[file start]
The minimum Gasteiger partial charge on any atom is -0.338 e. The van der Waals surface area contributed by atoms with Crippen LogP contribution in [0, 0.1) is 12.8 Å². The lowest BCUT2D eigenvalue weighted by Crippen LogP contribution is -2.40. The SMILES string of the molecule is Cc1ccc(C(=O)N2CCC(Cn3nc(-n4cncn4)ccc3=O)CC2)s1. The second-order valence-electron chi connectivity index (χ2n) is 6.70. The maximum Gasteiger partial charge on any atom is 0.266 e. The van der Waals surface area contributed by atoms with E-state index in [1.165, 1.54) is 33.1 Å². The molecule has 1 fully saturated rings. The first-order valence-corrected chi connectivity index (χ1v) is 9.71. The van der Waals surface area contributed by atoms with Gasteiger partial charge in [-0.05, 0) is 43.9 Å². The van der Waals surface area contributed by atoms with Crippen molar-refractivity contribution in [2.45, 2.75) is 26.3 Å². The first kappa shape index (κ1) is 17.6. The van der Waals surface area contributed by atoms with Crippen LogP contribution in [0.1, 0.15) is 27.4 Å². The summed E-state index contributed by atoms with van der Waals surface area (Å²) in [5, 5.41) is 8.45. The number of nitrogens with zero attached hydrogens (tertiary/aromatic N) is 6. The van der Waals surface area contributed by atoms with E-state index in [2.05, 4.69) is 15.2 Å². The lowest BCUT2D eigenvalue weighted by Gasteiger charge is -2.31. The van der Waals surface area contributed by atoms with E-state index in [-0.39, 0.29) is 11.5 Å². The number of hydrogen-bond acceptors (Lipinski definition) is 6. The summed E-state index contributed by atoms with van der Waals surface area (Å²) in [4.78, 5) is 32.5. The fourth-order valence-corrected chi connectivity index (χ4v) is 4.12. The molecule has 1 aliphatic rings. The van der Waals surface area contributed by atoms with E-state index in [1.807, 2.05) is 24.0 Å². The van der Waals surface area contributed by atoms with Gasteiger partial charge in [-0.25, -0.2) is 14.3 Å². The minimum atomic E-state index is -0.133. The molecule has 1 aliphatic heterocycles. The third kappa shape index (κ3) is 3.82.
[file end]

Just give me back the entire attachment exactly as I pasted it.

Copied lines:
The minimum Gasteiger partial charge on any atom is -0.338 e. The van der Waals surface area contributed by atoms with Crippen LogP contribution in [0, 0.1) is 12.8 Å². The lowest BCUT2D eigenvalue weighted by Crippen LogP contribution is -2.40. The SMILES string of the molecule is Cc1ccc(C(=O)N2CCC(Cn3nc(-n4cncn4)ccc3=O)CC2)s1. The second-order valence-electron chi connectivity index (χ2n) is 6.70. The maximum Gasteiger partial charge on any atom is 0.266 e. The van der Waals surface area contributed by atoms with E-state index in [1.165, 1.54) is 33.1 Å². The molecule has 1 fully saturated rings. The first-order valence-corrected chi connectivity index (χ1v) is 9.71. The van der Waals surface area contributed by atoms with Gasteiger partial charge in [-0.05, 0) is 43.9 Å². The van der Waals surface area contributed by atoms with Crippen molar-refractivity contribution in [2.45, 2.75) is 26.3 Å². The first kappa shape index (κ1) is 17.6. The van der Waals surface area contributed by atoms with Crippen LogP contribution in [0.1, 0.15) is 27.4 Å². The summed E-state index contributed by atoms with van der Waals surface area (Å²) in [5, 5.41) is 8.45. The number of nitrogens with zero attached hydrogens (tertiary/aromatic N) is 6. The van der Waals surface area contributed by atoms with E-state index in [2.05, 4.69) is 15.2 Å². The lowest BCUT2D eigenvalue weighted by Gasteiger charge is -2.31. The van der Waals surface area contributed by atoms with E-state index in [-0.39, 0.29) is 11.5 Å². The number of hydrogen-bond acceptors (Lipinski definition) is 6. The summed E-state index contributed by atoms with van der Waals surface area (Å²) in [4.78, 5) is 32.5. The fourth-order valence-corrected chi connectivity index (χ4v) is 4.12. The molecule has 1 aliphatic rings. The van der Waals surface area contributed by atoms with E-state index in [1.807, 2.05) is 24.0 Å². The van der Waals surface area contributed by atoms with Gasteiger partial charge in [-0.25, -0.2) is 14.3 Å². The minimum atomic E-state index is -0.133. The molecule has 1 aliphatic heterocycles. The third kappa shape index (κ3) is 3.82.